About Steve

I was born in Zimbabwe (formally Rhodesia) of British Parents. My father grew roses but as a young adult, my interest was elsewhere!

Sue, my wife, & I met, got married and left Africa to travel and see the world. During our 5 ½ years in England we purchased a house in Biggleswade. This house had 20 Rose bushes in the front garden. In the English climate they looked after themselves and we enjoyed them immensely!

We moved to Tempe Arizona in December 1980 and purchased a house. In trying to create a home – we planted 20 rose bushes the first year – 18 died! Growing roses in the dessert is not the same as in England! By the time we sold this home we had about 30 rose bushes – I had figured a few things out!

In 1993 we built a home and I designed the landscaping around growing roses. By 1997 we had 56 bushes, all with no name tags!

We visited a Home & Garden show and came across a booth on Roses run by the Mesa East Valley Rose Society (MEVRS). I was talked into joining the society to learn how to look after my roses better! MEVRS was hosting a Rose Arrangement workshop run by the duo, Kreg Hill & Bill Christensen, I decided to learn how to make better use of these wonderful roses that I was going to learn how to grow. A local CR, Hall Bradshaw, came over to my home and named all my bushes, I was ready to try exhibiting.

I was hooked after my first show.  Today I exhibit Roses in both the horticulture and arrangement section of all the shows in the Phoenix area. I have won Queen at the Arizona State Fair in 2005.

I grow roses more for putting in arrangements than trying to get the perfect bloom. I take roses to shows to help fill the show floor, to make other roses look good and to share some time with other rose lovers!

I became a Consulting Rosarian in 2001 and started playing with propagating roses in 2003. I do Rose growing seminars at Home Depot, Lowes, through my Employer and through the community college. I am a member of the Rose Focus Group at Mesa Community College where we help look after a rose garden of over 9,000 bushes.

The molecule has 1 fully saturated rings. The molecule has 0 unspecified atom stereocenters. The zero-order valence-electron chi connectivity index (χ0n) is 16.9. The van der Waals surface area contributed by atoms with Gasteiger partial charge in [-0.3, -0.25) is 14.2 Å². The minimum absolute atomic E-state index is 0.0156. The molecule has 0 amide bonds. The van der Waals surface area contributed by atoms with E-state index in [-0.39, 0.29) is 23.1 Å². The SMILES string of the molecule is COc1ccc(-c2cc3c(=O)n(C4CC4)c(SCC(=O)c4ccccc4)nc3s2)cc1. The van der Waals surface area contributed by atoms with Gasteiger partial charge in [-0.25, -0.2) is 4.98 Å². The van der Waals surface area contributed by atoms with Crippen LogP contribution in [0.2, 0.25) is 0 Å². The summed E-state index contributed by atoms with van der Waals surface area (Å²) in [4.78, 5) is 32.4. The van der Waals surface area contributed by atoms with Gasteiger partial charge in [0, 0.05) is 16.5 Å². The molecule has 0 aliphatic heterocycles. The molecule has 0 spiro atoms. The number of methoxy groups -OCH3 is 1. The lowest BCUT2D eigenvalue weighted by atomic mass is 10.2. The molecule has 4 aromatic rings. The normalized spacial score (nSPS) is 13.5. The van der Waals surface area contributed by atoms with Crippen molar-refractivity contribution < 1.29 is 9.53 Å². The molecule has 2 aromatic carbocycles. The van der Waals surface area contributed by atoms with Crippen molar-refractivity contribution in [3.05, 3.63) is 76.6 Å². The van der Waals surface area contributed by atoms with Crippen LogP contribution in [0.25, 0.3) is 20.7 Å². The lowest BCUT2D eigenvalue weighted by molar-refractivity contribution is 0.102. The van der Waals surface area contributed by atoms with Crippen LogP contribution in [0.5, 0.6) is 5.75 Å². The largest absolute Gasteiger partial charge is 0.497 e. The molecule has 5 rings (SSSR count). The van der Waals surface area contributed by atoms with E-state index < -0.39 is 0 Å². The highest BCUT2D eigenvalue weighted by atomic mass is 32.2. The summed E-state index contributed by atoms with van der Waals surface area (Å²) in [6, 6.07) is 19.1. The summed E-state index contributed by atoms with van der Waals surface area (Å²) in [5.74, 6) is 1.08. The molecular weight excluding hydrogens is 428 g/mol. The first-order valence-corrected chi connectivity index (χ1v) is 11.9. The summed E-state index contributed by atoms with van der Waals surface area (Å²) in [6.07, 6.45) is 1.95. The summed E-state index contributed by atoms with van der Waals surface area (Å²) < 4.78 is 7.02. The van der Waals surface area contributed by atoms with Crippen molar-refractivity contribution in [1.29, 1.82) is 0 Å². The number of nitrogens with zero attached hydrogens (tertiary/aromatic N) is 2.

I served on the Board of Directors for MEVRS as VP in-charge of programs, and as President of MEVRS from May 2004 to May 2006.  I am the current president of MEVRS.

Today our garden has about 150 rose bushes. I have seven of my own grafted rose bushes on Fortuniana root stock but still no luck with hybridizing. I continue to try.

I enter plant specimens from all parts of my garden at the Arizona State Fair every year. From fruit branches to stemmed flowers, from flowering vines to Roses. My Clematis entry into the Arizona State Fair won Best Horticulture.

Watering and Soil conditioning is a major problem here in Arizona where we get 300 F change in temperature in one day. Automatic watering systems are essential and each bed needs a slightly different plan. These are adjusted monthly. If the soil gets too wet the plants do not thrive from water logged roots that are suffocating and they loose their leaves and look lifeless. If the soil gets too dry they wilt and then begin to loose their leaves. All of the plant material from my garden goes back into my garden in the form of compost or mulch. My rose beds get a 3” layer of mulch every spring. My flower beds get rote-tilled with compost twice a year.

I try to spend at least 15 minutes a day in the garden. It does not only relax me from the stress of our daily running around but I get to identify problems early, before they escalate. When I travel on business, like 3 weeks in Asia, I have to trust the plants to look after themselves!


  1. HI Steve
    Question on one of my new bushes. All the leaves have fallen, however, the canes while small are still green. Any suggestions?

  2. I need a lot more information.
    Please describe how the bush has grown over the past few months.
    Did the leaves loose color and look drab?
    Did you notice any spider webbing?
    How often are you watering? How much at a time?
    Last fertilized? With what?